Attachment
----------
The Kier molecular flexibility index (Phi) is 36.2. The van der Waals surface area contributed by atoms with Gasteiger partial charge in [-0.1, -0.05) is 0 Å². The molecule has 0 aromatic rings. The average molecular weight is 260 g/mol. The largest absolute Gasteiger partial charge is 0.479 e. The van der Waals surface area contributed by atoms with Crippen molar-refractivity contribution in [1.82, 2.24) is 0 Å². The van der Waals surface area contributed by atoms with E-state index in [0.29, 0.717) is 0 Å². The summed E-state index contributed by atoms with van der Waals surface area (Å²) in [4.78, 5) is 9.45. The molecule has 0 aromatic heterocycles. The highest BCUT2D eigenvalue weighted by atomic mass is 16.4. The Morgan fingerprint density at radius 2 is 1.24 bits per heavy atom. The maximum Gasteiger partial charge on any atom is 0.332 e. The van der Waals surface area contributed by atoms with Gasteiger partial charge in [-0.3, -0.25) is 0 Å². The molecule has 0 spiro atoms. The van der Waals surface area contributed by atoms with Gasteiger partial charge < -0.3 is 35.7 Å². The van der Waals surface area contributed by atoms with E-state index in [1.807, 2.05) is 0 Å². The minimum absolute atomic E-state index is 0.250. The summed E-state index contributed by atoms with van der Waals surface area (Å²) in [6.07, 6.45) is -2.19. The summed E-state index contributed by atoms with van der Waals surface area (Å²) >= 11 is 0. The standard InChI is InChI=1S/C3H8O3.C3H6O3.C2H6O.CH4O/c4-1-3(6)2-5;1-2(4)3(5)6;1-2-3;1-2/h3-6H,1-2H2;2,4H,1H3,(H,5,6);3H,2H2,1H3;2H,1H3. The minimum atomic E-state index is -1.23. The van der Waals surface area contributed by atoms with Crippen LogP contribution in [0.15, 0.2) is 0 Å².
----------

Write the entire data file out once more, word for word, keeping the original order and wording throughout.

The Kier molecular flexibility index (Phi) is 36.2. The van der Waals surface area contributed by atoms with Gasteiger partial charge in [-0.1, -0.05) is 0 Å². The molecule has 0 aromatic rings. The average molecular weight is 260 g/mol. The largest absolute Gasteiger partial charge is 0.479 e. The van der Waals surface area contributed by atoms with Crippen molar-refractivity contribution in [1.82, 2.24) is 0 Å². The van der Waals surface area contributed by atoms with E-state index in [0.29, 0.717) is 0 Å². The summed E-state index contributed by atoms with van der Waals surface area (Å²) in [4.78, 5) is 9.45. The molecule has 0 aromatic heterocycles. The highest BCUT2D eigenvalue weighted by atomic mass is 16.4. The Morgan fingerprint density at radius 2 is 1.24 bits per heavy atom. The maximum Gasteiger partial charge on any atom is 0.332 e. The van der Waals surface area contributed by atoms with Gasteiger partial charge in [-0.3, -0.25) is 0 Å². The molecule has 0 spiro atoms. The van der Waals surface area contributed by atoms with Gasteiger partial charge < -0.3 is 35.7 Å². The van der Waals surface area contributed by atoms with E-state index in [1.807, 2.05) is 0 Å². The minimum absolute atomic E-state index is 0.250. The summed E-state index contributed by atoms with van der Waals surface area (Å²) in [6.07, 6.45) is -2.19. The summed E-state index contributed by atoms with van der Waals surface area (Å²) >= 11 is 0. The standard InChI is InChI=1S/C3H8O3.C3H6O3.C2H6O.CH4O/c4-1-3(6)2-5;1-2(4)3(5)6;1-2-3;1-2/h3-6H,1-2H2;2,4H,1H3,(H,5,6);3H,2H2,1H3;2H,1H3. The minimum atomic E-state index is -1.23. The van der Waals surface area contributed by atoms with Crippen LogP contribution in [0.15, 0.2) is 0 Å².